Patrick Rucker, The Gramophone (United Kingdom)

Wong skilfully balances fire, flair and levity, and has a knack for nudging the melodies gently round their corners. In the Lisztian spirit, he even adds a few ideas of his own. The Grande Fantaisie on Pacini’s opera Niobe starts playfully then melts into a slow section of ethereal, held-breath delicacy.

Erica Jeal, The Guardian (United Kingdom)

If Mendelssohn was a portrait of politeness, Sergei Prokofiev struck like a serpent baring fangs in his iconoclastic Second Piano Concerto in G minor. This has become the signature piece of young piano virtuosos willing to hyperflex their muscles and raise the roof.

Even among overwrought perofrmances which are a norm, Hong Kong-born Chiyan Wong's account stood out for being vastly different and often revisionist.

How he stressed and stretched the opening movement's slow tempos, peppering it with ear-catching accents at unexpected places and dragging out the massive cadenza to almost eternity, was certain to perk one up.

His quickfired reflexes in the machine-gun like Scherzo - concluded within all of two minutes - was almost a given.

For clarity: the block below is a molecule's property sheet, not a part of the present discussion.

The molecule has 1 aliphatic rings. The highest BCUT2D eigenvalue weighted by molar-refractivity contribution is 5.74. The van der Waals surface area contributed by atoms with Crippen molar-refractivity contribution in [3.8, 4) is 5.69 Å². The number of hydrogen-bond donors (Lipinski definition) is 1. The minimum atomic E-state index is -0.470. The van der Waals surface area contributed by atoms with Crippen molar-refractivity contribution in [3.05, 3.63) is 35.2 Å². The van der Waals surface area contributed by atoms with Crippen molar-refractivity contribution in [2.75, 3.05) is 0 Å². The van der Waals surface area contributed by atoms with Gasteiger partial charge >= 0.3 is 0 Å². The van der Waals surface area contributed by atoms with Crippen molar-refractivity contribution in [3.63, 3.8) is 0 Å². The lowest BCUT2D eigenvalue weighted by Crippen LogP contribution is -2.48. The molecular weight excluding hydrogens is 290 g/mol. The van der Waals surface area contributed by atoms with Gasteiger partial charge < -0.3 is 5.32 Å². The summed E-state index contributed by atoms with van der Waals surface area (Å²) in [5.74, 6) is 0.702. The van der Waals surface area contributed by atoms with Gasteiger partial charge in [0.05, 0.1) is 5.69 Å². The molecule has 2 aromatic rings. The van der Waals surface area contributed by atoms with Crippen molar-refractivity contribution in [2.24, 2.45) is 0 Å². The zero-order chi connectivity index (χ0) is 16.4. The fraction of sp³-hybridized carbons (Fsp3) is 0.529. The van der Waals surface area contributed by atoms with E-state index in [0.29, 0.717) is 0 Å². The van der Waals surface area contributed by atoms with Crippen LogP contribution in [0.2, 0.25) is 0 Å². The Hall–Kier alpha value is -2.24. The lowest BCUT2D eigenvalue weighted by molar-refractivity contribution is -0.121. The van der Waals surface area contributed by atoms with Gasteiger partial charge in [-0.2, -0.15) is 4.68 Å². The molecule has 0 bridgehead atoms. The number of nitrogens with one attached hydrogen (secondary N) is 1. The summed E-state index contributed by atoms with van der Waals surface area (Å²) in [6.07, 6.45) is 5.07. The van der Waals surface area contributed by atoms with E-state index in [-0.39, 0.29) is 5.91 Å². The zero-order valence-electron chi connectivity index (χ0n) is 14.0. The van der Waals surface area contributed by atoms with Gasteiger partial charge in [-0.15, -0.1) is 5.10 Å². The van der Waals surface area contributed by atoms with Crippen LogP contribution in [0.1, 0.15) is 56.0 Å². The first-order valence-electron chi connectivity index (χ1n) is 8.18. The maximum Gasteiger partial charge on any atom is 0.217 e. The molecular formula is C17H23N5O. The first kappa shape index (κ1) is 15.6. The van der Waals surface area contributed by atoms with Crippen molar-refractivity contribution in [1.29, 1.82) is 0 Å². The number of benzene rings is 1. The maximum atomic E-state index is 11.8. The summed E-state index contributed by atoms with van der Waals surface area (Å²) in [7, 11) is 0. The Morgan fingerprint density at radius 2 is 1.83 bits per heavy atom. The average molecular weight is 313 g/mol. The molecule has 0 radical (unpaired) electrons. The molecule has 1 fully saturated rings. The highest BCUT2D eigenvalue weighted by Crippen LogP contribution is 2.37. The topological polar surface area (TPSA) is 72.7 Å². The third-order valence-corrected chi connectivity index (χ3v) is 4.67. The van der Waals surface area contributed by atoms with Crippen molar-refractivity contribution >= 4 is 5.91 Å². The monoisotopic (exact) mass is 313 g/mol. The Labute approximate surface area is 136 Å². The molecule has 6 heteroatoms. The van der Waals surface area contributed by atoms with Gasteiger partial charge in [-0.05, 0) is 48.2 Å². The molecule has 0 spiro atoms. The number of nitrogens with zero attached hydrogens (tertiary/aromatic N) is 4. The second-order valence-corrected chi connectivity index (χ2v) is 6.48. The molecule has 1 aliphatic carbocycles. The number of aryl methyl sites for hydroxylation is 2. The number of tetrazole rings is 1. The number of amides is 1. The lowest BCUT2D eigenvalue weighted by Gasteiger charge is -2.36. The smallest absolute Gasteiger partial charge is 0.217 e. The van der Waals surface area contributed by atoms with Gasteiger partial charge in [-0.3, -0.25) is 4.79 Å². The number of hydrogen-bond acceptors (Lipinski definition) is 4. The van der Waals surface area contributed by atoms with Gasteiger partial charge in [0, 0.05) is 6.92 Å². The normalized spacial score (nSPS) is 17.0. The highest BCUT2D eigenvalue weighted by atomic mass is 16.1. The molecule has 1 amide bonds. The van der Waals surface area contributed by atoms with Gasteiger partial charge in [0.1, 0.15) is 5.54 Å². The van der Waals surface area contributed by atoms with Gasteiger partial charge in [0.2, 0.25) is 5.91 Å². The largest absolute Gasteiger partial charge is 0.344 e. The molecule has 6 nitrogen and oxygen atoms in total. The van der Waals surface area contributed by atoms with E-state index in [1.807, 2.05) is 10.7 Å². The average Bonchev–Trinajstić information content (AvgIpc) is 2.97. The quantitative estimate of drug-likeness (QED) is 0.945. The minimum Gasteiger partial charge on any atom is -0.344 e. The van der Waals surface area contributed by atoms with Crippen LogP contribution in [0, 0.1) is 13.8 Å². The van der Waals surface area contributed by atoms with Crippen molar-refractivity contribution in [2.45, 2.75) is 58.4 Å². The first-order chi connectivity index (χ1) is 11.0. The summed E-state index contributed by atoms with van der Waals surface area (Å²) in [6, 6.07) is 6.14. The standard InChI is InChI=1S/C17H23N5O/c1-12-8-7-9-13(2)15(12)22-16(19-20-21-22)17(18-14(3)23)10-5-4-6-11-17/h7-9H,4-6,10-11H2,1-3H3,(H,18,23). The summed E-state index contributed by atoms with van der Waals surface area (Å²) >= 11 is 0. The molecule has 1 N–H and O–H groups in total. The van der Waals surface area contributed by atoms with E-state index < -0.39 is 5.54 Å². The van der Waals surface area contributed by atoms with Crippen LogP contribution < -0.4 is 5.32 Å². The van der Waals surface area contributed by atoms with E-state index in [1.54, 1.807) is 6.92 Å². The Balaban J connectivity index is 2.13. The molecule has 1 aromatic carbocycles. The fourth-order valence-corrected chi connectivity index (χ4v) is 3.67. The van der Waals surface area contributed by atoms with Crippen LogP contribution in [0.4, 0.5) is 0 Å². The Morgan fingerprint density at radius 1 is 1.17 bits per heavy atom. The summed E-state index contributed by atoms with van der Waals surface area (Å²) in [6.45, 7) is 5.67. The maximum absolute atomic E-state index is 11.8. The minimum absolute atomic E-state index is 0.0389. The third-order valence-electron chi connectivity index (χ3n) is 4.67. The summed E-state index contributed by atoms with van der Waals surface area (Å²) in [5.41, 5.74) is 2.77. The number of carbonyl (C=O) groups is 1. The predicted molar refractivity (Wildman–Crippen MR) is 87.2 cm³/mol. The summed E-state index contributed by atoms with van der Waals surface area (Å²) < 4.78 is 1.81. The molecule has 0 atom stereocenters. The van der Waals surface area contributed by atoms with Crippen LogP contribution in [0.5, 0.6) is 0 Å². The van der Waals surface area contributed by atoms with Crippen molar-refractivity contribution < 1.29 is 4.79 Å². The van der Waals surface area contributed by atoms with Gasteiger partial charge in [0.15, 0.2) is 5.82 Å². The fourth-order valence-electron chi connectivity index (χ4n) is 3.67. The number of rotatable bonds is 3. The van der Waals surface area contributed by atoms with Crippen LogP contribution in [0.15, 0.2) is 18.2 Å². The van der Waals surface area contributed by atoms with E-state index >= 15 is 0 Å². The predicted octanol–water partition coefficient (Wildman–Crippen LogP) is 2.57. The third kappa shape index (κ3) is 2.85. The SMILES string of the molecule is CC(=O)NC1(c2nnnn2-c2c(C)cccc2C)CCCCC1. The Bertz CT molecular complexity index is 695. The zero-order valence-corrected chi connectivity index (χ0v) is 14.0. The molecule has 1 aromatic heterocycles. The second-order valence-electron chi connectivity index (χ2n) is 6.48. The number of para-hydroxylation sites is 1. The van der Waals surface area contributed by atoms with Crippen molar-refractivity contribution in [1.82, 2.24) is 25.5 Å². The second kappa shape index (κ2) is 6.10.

The rambunctious Intermezzo and tempestuous Finale gave him much opportunity to redefine the meaning of the word grotesque

One suspects the enfant terrible in Prokofiev would not have minded at all. With excellent accounts on disc by youngsters Yuja Wang, Kirill Gerstein and Beatrice Rana available for reference, Wong is very much his own man with many valid things to say.

His encore, Liszt's late and bleak Nuages Gris (Grey Clouds) - also in G minor - and the very antithesis of the concerto, was also proof of unique thought processes at work.

Chang Tou Liang, The Straits Times (Singapore)
British pianist, Stephen Hough
Chiyan Wong is an exciting, original and thoughtful pianist. Nothing sounds 'bought in'; everything sounds freshly but not self-consciously conceived.
Stephen Hough
"Chiyan Wong has a sincerity as a person which he applies to his music-making, and that is very rare these days. I am sure he will continue to grow as a real artist."
Kun-Woo Paik
Saturday evening introduced 24-year-old Chiyan Wong, a rising star from Hong Kong based in London. In Schumann’s rhapsodic Kreisleriana, he brought out the elements of fantasy with a keen mastery of its myriad dynamics and shades…

Liszt’s By The Lake of Wallenstadt and his transcription of Hans von Bulow’s Dante Sonnet revealed Wong’s sublime way with legato and inner voices. Fingers and fists of fury livened up the Dante Sonata and a much-truncated version of the chop-socky Hexameron Variations, based on a march from Bellini’s opera I Puritani.

In the latter, a number of variations were dropped while Wong added several of his own to spectacular effect. Vulgar music, no doubt, but played with polish and finesse.
Chang Tou Liang, The Straits Times (Singapore)
Chiyan Wong (15) from Hong Kong possessed remarkable sophistication in his piano playing.
Christo Lelie, Trouw (The Netherlands)